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Why the SEC once again postponed Bitcoin ETFs

Why the SEC once again postponed Bitcoin ETFs

The SEC again postponed its decision on three of the most prominent Bitcoin exchange-traded fund applications this Monday, including those proposed by Bitwise Asset Management, VanEck-SolidX, and Wilshire Phoenix

The U.S. Securities Exchange Commission decided to again postpone several ETF applications to further evaluate whether the derivatives meet the conditions necessary to protect investors. The rulings for the Bitwise ETF was pushed back to Oct. 13. Meanwhile, the decisions for VanEck-SolidX was postponed until Oct. 18, and the ruling on Wilshire’s Phoenix’s proposals was scheduled for Sept. 29.

Although the SEC Commissioner Hester Peirce stated earlier this year that the time is “right” for Bitcoin ETFs, the regulatory agency is concerned with market manipulation, market surveillance, and custodial services that could impact investors in the long haul. In fact, all of these issues must be resolved before a Bitcoin ETF can be approved in the U.S., according to SEC Chairman Jay Clayton.

Clayton said in an interview with CNBC in June:

“The first is custody: custody is a long-standing requirement in our markets, and if you say you have something you really have it. The other thing that is important is […] we have sophisticated rules and surveillance to ensure that people are not manipulating the stock market, those cryptocurrency markets by large do not have that; And we’re working hard to see if we can get there, but I’m not just going to flip a switch and say this is just like stocks and bonds, because it’s not.”

Bitwise Asset Management tried to address these concerns by presenting a highly detailed market report to the SEC. Famously, the report claims 95 percent of all reported Bitcoin trading volume (among other coins) is faked. The firm concluded that the actual average daily Bitcoin trading volume is a paltry $273 million while CoinMarketCap reports $6 billion.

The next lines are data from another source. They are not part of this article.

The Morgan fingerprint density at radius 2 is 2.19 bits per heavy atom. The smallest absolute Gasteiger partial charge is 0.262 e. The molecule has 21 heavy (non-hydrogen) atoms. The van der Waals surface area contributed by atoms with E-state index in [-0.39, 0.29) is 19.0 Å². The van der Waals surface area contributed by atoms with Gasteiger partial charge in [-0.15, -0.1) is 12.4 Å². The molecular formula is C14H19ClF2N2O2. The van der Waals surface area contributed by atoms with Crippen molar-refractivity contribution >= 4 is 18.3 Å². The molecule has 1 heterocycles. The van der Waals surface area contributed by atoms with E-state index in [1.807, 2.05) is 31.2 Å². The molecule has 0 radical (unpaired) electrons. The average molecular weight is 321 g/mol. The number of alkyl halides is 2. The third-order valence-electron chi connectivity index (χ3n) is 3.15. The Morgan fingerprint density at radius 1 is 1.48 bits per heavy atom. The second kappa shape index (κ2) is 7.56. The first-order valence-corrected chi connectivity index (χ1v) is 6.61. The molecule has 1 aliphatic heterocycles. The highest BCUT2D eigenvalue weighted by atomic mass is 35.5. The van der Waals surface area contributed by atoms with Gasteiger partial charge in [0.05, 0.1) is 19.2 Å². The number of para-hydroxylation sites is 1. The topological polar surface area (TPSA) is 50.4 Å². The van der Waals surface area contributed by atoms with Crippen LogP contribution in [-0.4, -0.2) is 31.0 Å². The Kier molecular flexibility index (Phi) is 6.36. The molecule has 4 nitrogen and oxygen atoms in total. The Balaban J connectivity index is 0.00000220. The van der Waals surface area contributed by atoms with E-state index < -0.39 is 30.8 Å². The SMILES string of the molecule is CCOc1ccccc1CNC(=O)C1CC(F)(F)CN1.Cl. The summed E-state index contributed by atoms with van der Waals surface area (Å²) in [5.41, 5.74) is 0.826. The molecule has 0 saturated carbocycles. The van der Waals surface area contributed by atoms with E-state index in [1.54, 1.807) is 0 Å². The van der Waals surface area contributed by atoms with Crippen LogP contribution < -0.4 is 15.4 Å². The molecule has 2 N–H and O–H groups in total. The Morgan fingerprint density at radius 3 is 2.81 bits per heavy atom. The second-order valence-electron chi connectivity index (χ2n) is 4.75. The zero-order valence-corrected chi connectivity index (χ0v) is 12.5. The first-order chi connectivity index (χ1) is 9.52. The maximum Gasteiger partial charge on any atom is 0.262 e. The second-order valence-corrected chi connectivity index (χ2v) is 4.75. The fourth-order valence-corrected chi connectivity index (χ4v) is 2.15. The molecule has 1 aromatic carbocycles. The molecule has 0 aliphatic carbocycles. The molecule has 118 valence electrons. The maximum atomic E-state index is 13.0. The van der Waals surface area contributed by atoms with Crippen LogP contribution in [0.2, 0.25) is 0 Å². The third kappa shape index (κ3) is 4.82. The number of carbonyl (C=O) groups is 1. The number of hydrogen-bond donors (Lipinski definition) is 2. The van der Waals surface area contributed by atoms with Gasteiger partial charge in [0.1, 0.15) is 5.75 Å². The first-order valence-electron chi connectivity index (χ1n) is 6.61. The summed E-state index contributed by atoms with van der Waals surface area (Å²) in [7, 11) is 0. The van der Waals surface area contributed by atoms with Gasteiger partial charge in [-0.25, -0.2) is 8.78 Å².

Matt Hougan, Bitwise’s global head of research, said:

“The reality is that the fact that there is fake volume in the crypto market is not news. We are just the first firm we know of to take a truly comprehensive approach to proving and quantifying it.”

As the SEC moves toward understanding and tackling the different regulations that must be implemented before Bitcoin ETFs are approved, the agency recently started looking for contractors that would run Bitcoin, Ethereum, and XRP nodes on its behalf in order to monitor risks and improve compliance.

The efforts put forth by the Commission, as well as work from institutions such as Bitwise, will bring more certainty about the state of the market. Ultimately, these factors will prove beneficial for the trustworthiness and legitimacy of these Bitcoin ETFs.

Posted In: , , Analysis, Regulation

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Ali Martinez
Author

Ali Martinez

Technical Analyst @ CryptoSlate

After Ali began forex trading in 2012 In 2014, he came across Bitcoin’s whitepaper and was so fascinated by the idea of a decentralized, borderless, and censorship-resistant currency that he started buying Bitcoin. By 2015, he started traveling to spread the word about Bitcoin.

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